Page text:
Address: 6081 E. 82nd St., Suite 110
Web site: thinkETG.com
Founder: Joel Russell
Owner: Joel Russell
Service/product: software development
Revenue: $3.9 million
Date of first profile: Jun. 12, 2006
From 2006 to 2008, eImagine, a software developer, saw a 218-percent increase in revenue. Joel Russell, president and founder, said that boom in business is due in large part to work in the public sector.
“We looked at our business and decided we needed to partner with bigger companies to grow,” Russell said.
So eImagine did, by joining with companies like CACI Inc., BCP Int’l. Ltd. and Perot Systems, all based in Washington, D.C. That led to rapid growth. In 2007, eImagine became the lead technical team on a project with the U.S. Army.
Still, Russell said he would like for the company to win its own government contract instead of always relying on a partnership.
“It’s difficult as a small business [to win a contract],” Russell said. “The stars kind of have to align.”
The company also wants to add commercial work, especially in its home state.
“We’re an Indiana company,” Russell said. “We’re trying to grow here in Indiana. As opposed to some of the companies that have grown locally and expanded, we went national and now we’re trying to bring it back local.”
Russell said one of the keys to increasing his business in Indiana is bringing more companies to the state.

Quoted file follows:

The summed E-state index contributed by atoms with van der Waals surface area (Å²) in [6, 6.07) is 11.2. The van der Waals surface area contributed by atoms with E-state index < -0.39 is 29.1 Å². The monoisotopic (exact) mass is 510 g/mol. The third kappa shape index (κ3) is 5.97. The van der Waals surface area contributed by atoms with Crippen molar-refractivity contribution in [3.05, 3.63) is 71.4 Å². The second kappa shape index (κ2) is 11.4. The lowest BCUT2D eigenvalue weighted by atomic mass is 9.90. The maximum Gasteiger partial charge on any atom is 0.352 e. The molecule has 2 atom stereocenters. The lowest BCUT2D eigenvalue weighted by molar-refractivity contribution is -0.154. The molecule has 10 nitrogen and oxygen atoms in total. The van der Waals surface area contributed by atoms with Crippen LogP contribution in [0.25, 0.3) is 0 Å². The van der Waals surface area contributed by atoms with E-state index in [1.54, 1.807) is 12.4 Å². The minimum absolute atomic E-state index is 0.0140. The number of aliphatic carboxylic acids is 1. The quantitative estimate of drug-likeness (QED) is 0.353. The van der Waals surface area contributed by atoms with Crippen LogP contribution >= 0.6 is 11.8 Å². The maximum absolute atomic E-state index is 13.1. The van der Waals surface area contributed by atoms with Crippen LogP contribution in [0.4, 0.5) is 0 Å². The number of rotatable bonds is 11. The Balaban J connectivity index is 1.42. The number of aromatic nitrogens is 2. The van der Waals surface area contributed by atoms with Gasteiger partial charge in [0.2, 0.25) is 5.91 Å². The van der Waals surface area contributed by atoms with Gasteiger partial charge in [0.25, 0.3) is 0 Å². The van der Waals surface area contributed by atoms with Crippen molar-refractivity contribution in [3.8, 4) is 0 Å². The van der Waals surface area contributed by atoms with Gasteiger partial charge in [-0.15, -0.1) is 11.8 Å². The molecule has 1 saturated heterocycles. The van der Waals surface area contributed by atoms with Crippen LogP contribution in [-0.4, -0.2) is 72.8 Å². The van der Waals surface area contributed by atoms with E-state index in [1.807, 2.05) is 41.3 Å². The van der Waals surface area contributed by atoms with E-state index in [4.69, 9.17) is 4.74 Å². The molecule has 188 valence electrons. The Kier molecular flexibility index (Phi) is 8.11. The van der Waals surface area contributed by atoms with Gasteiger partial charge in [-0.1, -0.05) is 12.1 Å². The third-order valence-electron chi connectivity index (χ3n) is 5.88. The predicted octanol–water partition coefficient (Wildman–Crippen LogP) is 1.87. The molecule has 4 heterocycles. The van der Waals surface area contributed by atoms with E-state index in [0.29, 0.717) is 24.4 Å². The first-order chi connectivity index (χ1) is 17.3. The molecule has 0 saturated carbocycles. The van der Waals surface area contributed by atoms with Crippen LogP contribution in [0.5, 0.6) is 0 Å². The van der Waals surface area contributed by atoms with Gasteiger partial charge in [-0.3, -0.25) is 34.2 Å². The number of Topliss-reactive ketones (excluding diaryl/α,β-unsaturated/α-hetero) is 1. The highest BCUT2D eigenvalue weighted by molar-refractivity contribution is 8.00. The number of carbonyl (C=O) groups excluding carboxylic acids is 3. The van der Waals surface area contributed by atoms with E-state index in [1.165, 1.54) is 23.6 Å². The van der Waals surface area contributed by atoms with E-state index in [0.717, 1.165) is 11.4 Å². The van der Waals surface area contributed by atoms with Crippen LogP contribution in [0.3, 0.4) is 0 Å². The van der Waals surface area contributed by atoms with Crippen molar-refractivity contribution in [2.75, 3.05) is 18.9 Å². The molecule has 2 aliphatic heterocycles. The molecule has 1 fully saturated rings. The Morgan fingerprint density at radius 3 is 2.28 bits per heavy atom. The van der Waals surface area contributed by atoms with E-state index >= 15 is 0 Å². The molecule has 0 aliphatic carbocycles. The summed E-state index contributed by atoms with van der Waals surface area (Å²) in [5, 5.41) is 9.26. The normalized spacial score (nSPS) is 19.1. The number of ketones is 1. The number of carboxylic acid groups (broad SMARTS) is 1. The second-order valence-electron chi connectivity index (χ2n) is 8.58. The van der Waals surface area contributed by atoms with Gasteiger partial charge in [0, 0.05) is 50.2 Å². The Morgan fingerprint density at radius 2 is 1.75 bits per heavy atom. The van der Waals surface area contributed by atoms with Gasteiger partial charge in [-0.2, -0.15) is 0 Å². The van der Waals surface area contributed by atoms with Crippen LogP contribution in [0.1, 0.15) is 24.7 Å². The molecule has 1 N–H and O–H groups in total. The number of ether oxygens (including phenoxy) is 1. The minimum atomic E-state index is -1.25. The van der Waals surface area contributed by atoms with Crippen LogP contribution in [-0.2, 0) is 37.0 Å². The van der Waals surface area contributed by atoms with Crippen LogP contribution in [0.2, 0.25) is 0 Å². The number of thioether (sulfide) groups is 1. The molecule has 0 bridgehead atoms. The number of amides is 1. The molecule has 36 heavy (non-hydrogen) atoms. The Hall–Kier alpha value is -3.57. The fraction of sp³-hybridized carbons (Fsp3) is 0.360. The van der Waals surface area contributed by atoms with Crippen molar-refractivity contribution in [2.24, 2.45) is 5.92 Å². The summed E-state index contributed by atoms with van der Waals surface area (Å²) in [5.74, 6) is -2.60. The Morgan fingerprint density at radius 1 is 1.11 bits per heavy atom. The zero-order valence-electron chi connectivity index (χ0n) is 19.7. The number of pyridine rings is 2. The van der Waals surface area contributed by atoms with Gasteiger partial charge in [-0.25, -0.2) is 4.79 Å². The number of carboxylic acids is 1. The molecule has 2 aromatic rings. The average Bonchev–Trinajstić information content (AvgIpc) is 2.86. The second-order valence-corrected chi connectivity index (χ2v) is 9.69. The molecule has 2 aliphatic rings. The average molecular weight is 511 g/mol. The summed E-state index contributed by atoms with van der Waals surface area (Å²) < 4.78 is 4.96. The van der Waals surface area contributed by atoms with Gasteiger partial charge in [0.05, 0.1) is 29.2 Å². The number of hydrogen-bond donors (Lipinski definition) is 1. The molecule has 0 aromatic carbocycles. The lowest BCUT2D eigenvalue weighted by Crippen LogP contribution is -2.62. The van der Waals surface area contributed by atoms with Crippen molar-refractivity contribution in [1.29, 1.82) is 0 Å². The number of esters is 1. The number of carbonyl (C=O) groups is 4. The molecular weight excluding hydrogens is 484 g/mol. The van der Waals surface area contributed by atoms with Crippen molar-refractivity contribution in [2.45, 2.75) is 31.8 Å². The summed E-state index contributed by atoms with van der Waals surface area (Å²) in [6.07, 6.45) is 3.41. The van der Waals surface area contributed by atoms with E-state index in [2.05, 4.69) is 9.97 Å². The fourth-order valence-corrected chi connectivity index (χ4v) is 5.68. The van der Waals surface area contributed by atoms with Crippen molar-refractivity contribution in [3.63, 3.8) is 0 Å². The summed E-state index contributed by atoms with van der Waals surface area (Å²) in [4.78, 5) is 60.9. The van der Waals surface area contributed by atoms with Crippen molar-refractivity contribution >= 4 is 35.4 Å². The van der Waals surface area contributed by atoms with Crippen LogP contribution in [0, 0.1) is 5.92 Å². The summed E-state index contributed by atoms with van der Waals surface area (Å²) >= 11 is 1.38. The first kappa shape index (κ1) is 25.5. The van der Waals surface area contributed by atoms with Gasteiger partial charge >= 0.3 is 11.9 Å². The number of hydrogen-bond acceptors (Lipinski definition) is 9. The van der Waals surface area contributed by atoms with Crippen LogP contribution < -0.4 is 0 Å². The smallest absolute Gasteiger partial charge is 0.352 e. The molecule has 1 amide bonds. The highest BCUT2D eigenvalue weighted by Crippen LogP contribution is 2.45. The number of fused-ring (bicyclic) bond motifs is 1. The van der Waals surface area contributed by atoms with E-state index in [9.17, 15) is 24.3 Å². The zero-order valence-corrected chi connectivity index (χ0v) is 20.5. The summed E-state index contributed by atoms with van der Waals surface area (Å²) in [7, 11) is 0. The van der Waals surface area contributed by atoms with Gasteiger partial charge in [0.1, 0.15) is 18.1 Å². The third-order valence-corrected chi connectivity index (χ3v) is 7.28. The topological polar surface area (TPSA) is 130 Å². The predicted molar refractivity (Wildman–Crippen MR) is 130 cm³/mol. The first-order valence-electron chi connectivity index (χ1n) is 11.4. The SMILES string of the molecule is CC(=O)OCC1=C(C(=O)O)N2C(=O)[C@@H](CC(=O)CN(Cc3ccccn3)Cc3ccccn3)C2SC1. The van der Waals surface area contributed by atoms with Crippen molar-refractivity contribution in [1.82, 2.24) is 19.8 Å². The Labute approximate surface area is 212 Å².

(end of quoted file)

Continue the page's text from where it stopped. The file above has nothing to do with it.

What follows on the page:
eImagine does have Hoosier clients, such as the Indiana University School of Medicine, the Indiana Better Business Bureau and Indiana Youth Soccer, but Russell wants more projects in the private sector. Toward that end, Russell added an employee to focus on commercial business development in September.
In addition to programming software for clients, the company now resells hardware and software and is developing its own products through Microsoft Dynamics, which they hope will draw in more clients.
eImagine last summer was named one of the 50 recipients of the “Indiana Companies to Watch” by the Indiana Economic Development Corp.
Its success has kept the former investment banker turned small-business owner from regretting his decision to leave Wall Street.
“For me, the greatest thing as an owner is to see the growth in human capital,” Russell said. “To see staff come in and get better, that’s really rewarding for me. To create the jobs and see people excel in them, that’s what I like.”•